End of another wedding season

WELL that's it for this year. The wedding season is over - at least for me.

James Marston

WELL that's it for this year.

The wedding season is over - at least for me.

This time my old school chum Victoria - now a tip top lawyer - tied the knot with her fiancé-now-husband Fraser and I was there to see it.

Of course weddings are rarely where you live are they so I found myself motoring down from Suffolk to Sussex - east or west I'm not sure which, with a lady farmer friend of mine Rosemary who has a much bigger car than me and appreciates, as I found out, the not-so-often-found treat of hot milk with her morning coffee.

And as we journeyed through the pretty Sussex lanes - and both of us prefer a proper map to the modem tom tim things or whatever they are called - we were intrigued to notice signs to Canterbury, 63 miles away, which we suspected were a throwback to the ancient pilgrimage route of Southern England - of course we were right. No tim tom could tell us that.

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Anyway, the wedding was lots of fun and we celebrated in some style.

Victoria, who I've known since she played netball for Suffolk, looked stunning and was almost worryingly and nearly dramatically late - apparently her hair fell out and had to be re-fixed in a hurry.

As the sun set over the South Downs and a jazz band struck up, the champagne flowed just to get us all in the mood and I found myself in conversation about the presentation of a Welsh love spoon to the bride, an homage to Victoria's Welsh heritage and something I'd never seen.

Mother-of-the-bride Wylma, a lady who remembers me as a youngster with a thick head of hair and who served me my first gin and tonic, told me the spoon's decoration symbolises all sort of different things like how many children you'll be having and how much you like each other.

A nice touch I thought.

Do let me know if you have heard of a similar tradition.

IT'S always been a basic tenet of journalism - get yourself out and about.

So my plain-speaking-photographer-friend-Lucy and I have always been keen to enjoy a day out of the office mooching about the Suffolk countryside finding things out.

The other day, on one of our little trips, however, we nearly came to blows.

Lucy I said, as lunchtime fast approached. “We must stop I'm a big man and I need something to eat.”

“You'll just have to wait then won't you?” she said, declining to stop for me to pick up a totally overpriced garage sandwich.

“But I might get malnutrition!” I protested.

“There no real danger of that now is there James?” Lucy plain-speakingly replied with eyebrow raised.

Eventually and only just before I would have started to feel faint, we stopped in a small establishment called The Dancing Goat - Lucy enjoys quality coffee you see and won't be palmed off by a plastic cup.

I opted for salami and mozzarella panini while Lucy enjoyed a hot buttered teacake.

Later, as I recounted our day out to colleagues, I found out a most interesting fact.

My colleague Peter, who enjoys visiting Italy at every opportunity, informed me that I didn't have a panini at all, in fact I had a panino - the singular form of the word.

And to think, I could have found that out without leaving the office after all.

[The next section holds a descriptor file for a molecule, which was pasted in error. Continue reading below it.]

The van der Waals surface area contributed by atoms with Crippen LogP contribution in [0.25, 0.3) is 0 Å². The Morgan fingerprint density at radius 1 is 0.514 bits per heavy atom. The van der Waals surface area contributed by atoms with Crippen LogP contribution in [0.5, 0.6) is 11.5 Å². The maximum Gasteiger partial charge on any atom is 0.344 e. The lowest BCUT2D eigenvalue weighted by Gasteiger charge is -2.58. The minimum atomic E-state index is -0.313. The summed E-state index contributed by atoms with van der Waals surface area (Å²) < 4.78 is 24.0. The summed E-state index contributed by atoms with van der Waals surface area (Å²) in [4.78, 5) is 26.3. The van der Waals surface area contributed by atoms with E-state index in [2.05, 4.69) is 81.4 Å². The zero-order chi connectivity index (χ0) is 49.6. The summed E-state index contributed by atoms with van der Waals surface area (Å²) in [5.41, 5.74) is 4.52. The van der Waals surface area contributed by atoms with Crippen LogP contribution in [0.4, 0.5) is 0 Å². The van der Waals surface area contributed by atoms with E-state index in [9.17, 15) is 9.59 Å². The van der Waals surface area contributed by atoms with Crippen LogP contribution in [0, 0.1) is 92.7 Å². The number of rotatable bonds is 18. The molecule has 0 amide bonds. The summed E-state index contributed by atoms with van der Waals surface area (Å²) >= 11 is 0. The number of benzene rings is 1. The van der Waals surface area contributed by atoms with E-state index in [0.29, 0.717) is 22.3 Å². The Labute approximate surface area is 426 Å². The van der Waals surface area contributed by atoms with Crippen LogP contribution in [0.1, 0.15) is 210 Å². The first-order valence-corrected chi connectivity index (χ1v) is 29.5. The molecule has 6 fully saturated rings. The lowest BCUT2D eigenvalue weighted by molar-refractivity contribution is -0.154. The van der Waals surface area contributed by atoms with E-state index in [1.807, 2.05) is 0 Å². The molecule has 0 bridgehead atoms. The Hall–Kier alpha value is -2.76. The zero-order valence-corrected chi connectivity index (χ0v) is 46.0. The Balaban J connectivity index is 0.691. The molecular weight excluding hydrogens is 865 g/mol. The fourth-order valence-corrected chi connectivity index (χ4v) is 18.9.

AHH bless.

Star, the Evening Star puppy made a surprise visit to the office the other day.

Now I'm not keen on dogs and don't want to be licked but even I have to admit she is a bit of a cutie and her coat is velvet smooth.

Though after a damp incident near the desk of my colleague Neil, I'm not sure she's yet fully trained.

Anyway as our Christmas Appeal 2008 we want to raise £10,000 to train her as a guide dog for a visually impaired owner and we need your help.

To donate send cheques payable to Guide Dogs to Richard Cornwell, Evening Star, 172, Hamilton Road, Felixstowe, Suffolk, IP4 1AN.

I LEARNT a new word this week - always something exciting for us journos.

I happened to be out in the Edwardian seaside spa town of Felixstowe with my theatrical friend Susan for an orange juice and lemonade when she used the word sobersides in conversation.

Naturally I had to ask her to repeat it.

Apparently it is a Suffolk word - a description of a solemn and sedate person - but one I'd never heard of.

Do you know any other Suffolk words? Have you heard of sobersides? Do drop me a line or an e-mail.

IT'S that time of year again and all over the county the harvest is being celebrated.

To mark the occasion I found myself with my friend Helen, who enjoys gardening and is currently digging an allotment in Ipswich, over in the west of the county in my home village of Icklingham, a village similar to Ambridge of The Archers fame but without the constant milking, enjoying a jacket potato dinner with ham and a glass of New Zealand white.

We dined, surrounded by apples and pumpkins and other harvest produce, in the ancient and historic church of St James before listening to a talk by a lady called Yvonne on orchids.

Did you know there are 22 different species in Suffolk - some found in the most unusual places such as Claydon roundabout on the A14?

I didn't.

SO are you coming to see the Ipswich most Operatic and definitely Dramatic Society's latest production Sounds Familiar this week?

Of course, as regular readers will know, I'm in it treading the boards and trying to keep up with the dancing alongside IODS characters - Stephanie the Diva, Margaret the Stalwart of the society, Sue who's been performing for more than 40 years, Julian who likes Abba, and Geneva with the lovely voice.

It's been a little hectic as we've been putting the finishing touches to the numbers, the costumes and preparing for the truly terrifying moment of curtain up.

Anyway it's on at the Spa Pavilion this week and my-plain-speaking-photographer-friend-Lucy is also singing so watch out for her.